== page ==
The Ontario Provincial Police say it is launching a new program for towing companies in an attempt to combat crime in the industry.
In a press release issued Tuesday, police said the OPP Tow program includes “significant changes” to the way OPP interacts with towing companies and introduces requirements that operators must meet before they can provide services for towing companies. trailers requested by the police.
These include trailers for things like vehicle impoundment or evidence collection, as well as those requested by the OPP on behalf of the public.
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OPP Sgt. Kerry Schmidt said an officer can only use the same approved tow operator once per shift, unless allowed by a supervisor.
Operators must submit an application each year to provide services to the OPP and will need to include a variety of details. A signed release will also be required allowing the OPP to conduct a criminal background check, according to the press release.
Applications expire on November 1 of this year and the OPP said successful applicants will remain on the OPP’s trailer list for one year and are subject to suspension or removal “under certain circumstances.” The program goes into effect in January.
The OPP noted that the new program will be exempt in areas where the Transport Ministry will implement its Tow Zone Pilot.
That consists of defined sections of 400 series highways within the greater Toronto and Hamilton area.
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Meanwhile, the Transport Ministry recently told Global News that the start date of the Tow Zone Pilot program was “updated” and is now expected to start in winter.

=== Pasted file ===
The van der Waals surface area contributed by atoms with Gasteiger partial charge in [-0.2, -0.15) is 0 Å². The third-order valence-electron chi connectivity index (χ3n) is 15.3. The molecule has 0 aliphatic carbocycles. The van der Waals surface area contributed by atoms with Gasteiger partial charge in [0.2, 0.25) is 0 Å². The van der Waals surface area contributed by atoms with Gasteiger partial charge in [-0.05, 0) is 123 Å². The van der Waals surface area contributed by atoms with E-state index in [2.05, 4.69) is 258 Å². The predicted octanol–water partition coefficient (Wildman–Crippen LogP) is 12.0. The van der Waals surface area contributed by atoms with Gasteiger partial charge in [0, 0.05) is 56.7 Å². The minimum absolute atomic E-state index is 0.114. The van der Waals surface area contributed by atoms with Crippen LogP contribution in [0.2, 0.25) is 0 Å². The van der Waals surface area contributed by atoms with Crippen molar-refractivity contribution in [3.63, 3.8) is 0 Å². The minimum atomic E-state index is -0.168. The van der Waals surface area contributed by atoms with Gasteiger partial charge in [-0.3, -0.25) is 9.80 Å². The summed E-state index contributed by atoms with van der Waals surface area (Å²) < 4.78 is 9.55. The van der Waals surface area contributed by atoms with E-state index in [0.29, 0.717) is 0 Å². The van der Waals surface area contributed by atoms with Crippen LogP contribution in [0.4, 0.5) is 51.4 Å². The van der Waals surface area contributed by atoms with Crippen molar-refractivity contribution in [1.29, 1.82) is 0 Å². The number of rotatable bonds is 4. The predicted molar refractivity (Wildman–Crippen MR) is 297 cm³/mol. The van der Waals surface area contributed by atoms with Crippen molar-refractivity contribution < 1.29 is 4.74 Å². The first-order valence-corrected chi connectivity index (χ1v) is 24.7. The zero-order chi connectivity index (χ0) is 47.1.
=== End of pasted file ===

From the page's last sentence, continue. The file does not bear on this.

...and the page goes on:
Natasha Tremblay, press secretary to Transport Minister Caroline Mulroney, said the focus of the project has also changed.
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Unlike there being one approved crane operator for designated sections of roads, there will now be multiple operators.
The initial program resulted in “a non-award due to technical reasons,” Tremblay said.
“We have carefully reviewed and updated the approach for Tow Zone Pilot to a restricted list, which is a list of authorized towing service providers in each restricted tow zone,” Tremblay said.
“The shortlist will provide greater operational flexibility to the province and the ability to review and make adjustments effectively during the pilot on an ongoing basis. After an initial launch period, the ministry will consider expanding the shortlist list to include more qualified towing companies through an open competitive process. “
Tremblay said there are “significant challenges” in the towing industry, including “dangerous persecution and exploitation of customers for the first time on the scene.”
“Together, Tow Zone Pilot and other towing-related initiatives will improve safety, enhance customer protection, curb unethical practices, eliminate bad actors, and provide more long-term opportunities for legitimate towing companies,” he said. Tremblay.
Officials have previously attributed violence involving the towing industry, including shootings and arson, to “turf wars.”
Earlier this year, several OPP officers were also charged and others were suspended following allegations that the accused officers provided preferential treatment to towing companies within the greater Toronto area.
– With files from The Canadian Press
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